Ahmed Omar Saeed Sheikh (Template:Lang-ur) (sometimes known as Umar Sheikh, Sheikh Omar,[1] Sheik Syed,[2] or by the alias "Mustafa Muhammad Ahmad"[3]) (born December 23, 1973) is a British-born terrorist of Pakistani descent with links to various Islamist militant organisations, including Jaish-e-Mohammed, al-Qaeda, Harkat-ul-Mujahideen and the Taliban.

He was arrested and served time in prison for the 1994 kidnappings of Western tourists in India, an act which he acknowledges. He was released from captivity in 1999 and provided safe passage into Afghanistan with the support of Taliban in exchange for passengers aboard hijacked Indian Airlines Flight 814. He is most well known for his role in the 2002 kidnapping and murder of Wall Street Journal reporter Daniel Pearl. Sheikh Omar Saeed was arrested by Pakistani police on February 12, 2002, in Lahore, in conjunction with the Pearl kidnapping,[4] and was sentenced to death on July 15, 2002[5] for killing Pearl. His judicial appeal has not yet been heard. The delay has been ascribed to his purported links with MI6.[6]

Former Pakistani President Pervez Musharraf, in his book In the Line of Fire, stated that Sheikh was originally recruited by British intelligence agency, MI6, while studying at the London School of Economics. He alleges Omar Sheikh was sent to the Balkans by MI6 to engage in jihadi operations. Musharraf later went on to state, "At some point, he probably became a rogue or double agent".[7]

His complicity in the murder and the reasons behind it are in dispute.[8] At his initial court appearance, he stated, "I don't want to defend this case. I did this... Right or wrong, I had my reasons. I think that our country shouldn't be catering to America's needs",[9] but he subsequently appealed his conviction and is awaiting further progress while in prison. Sheikh's lawyer has stated he will base his client's appeal on the recent admission of Khalid Sheikh Mohammed that he is the killer of Daniel Pearl.[8][10]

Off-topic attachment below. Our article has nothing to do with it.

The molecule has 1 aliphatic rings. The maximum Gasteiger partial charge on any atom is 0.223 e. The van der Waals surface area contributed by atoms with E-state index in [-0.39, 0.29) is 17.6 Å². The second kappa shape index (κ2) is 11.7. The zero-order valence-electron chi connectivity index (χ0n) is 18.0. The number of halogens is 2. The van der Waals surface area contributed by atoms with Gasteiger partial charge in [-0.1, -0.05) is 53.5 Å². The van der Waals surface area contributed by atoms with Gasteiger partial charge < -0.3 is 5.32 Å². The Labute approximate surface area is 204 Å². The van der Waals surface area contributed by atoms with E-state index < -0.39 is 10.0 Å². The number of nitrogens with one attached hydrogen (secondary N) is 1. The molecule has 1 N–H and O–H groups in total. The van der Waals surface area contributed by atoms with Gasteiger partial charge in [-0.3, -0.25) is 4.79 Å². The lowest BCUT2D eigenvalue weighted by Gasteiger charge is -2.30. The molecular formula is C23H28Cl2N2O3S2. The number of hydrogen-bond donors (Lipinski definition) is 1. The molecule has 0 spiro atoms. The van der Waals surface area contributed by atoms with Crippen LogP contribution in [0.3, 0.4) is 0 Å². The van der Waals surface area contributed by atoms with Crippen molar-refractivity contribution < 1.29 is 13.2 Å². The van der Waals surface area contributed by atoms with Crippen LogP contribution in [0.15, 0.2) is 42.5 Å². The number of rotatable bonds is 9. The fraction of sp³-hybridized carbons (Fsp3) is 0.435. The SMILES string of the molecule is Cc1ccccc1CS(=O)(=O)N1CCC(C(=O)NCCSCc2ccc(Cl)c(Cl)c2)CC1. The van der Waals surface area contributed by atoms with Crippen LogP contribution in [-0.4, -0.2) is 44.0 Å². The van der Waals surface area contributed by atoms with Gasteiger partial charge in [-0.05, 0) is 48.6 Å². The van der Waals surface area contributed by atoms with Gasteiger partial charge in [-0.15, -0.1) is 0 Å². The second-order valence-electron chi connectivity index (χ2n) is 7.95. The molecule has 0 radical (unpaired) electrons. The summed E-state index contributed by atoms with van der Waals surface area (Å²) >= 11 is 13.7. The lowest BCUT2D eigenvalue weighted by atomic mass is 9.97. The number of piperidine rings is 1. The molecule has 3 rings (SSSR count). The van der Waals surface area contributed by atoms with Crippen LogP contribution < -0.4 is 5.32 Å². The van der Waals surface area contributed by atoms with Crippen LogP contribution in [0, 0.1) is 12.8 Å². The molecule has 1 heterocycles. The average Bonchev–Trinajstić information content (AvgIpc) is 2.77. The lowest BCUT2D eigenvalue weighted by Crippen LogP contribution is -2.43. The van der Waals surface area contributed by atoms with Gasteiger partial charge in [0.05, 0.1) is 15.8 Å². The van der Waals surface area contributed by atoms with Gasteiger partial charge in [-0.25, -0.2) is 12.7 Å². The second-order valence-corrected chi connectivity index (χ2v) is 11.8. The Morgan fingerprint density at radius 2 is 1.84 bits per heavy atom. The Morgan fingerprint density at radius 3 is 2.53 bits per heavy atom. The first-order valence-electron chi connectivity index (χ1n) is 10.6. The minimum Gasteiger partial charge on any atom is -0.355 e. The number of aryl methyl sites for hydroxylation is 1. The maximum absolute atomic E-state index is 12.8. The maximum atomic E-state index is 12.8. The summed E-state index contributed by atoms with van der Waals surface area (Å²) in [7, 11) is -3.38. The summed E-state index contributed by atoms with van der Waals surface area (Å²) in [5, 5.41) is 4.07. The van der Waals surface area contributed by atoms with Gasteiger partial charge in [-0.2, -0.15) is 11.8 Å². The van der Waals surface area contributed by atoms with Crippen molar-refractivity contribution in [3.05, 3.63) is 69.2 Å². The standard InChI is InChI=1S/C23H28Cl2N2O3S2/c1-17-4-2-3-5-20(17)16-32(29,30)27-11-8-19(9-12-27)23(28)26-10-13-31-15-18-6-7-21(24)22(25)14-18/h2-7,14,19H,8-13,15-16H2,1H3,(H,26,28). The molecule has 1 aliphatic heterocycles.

He is currently being held in prison in Pakistan.[citation needed]

Early life[edit | edit source]

In his youth he attended Forest School, Walthamstow, an independent school in North-East London, whose alumni include English cricket captain Nasser Hussain and Peter Greenaway, the filmmaker. Between the ages of 14 and 16 he attended Aitchison College, the most exclusive boys boarding school in Pakistan, where his family had temporarily relocated. He later returned to the United Kingdom to continue at Forest School.[11] He told school friends that he had been in Pakistan learning about jihad, but was not believed. He was a fine chess-player and won a junior London championship.[citation needed] Later, he attended the London School of Economics,[12] where he studied Applied Mathematics and Economics.[citation needed]

Kidnapping of American and British nationals, 1994[edit | edit source]

Main article: 1994 Kidnappings of Western tourists in India

He served five years in prison in Ghaziabad in the 1990s in connection with the 1994 abduction of three British travellers, Myles Croston, 28, Paul Rideout, 26 and Rhys Partridge, 27, and one American, Béla Nuss, 43.[11][13]

Hijacking and release from prison[edit | edit source]

In 1999, Indian Airlines Flight 814 was hijacked from Nepal. Its hijackers demanded his release along with Masood Azhar and Mushtaq Ahmed Zargar, who were leaders of Harkat-ul-Mujahideen, to Pakistan.[11] The plane landed in Kandahar and Taliban militia surrounded the plane, pre-empting any Indian commando operation. After negotiations between the Indian government and the hijackers, the hostages were freed eight days after the hijacking occurred, although a passenger by the name of Ripan Katyal was stabbed to death by one of the hijackers. Omar Sheikh along with the two other prisoners were released in exchange for the hostages.

Media descriptions[edit | edit source]

The Times describes Saeed Sheikh as "no ordinary terrorist but a man who has connections that reach high into Pakistan's military and intelligence elite and into the innermost circles of Osama Bin Laden and the al-Qaeda organization." According to ABC, Sheikh began working for Pakistan's Inter-Services Intelligence (ISI) in 1993. By 1994 he was operating training camps in Afghanistan and had earned the title of bin Laden's "special son.".[14]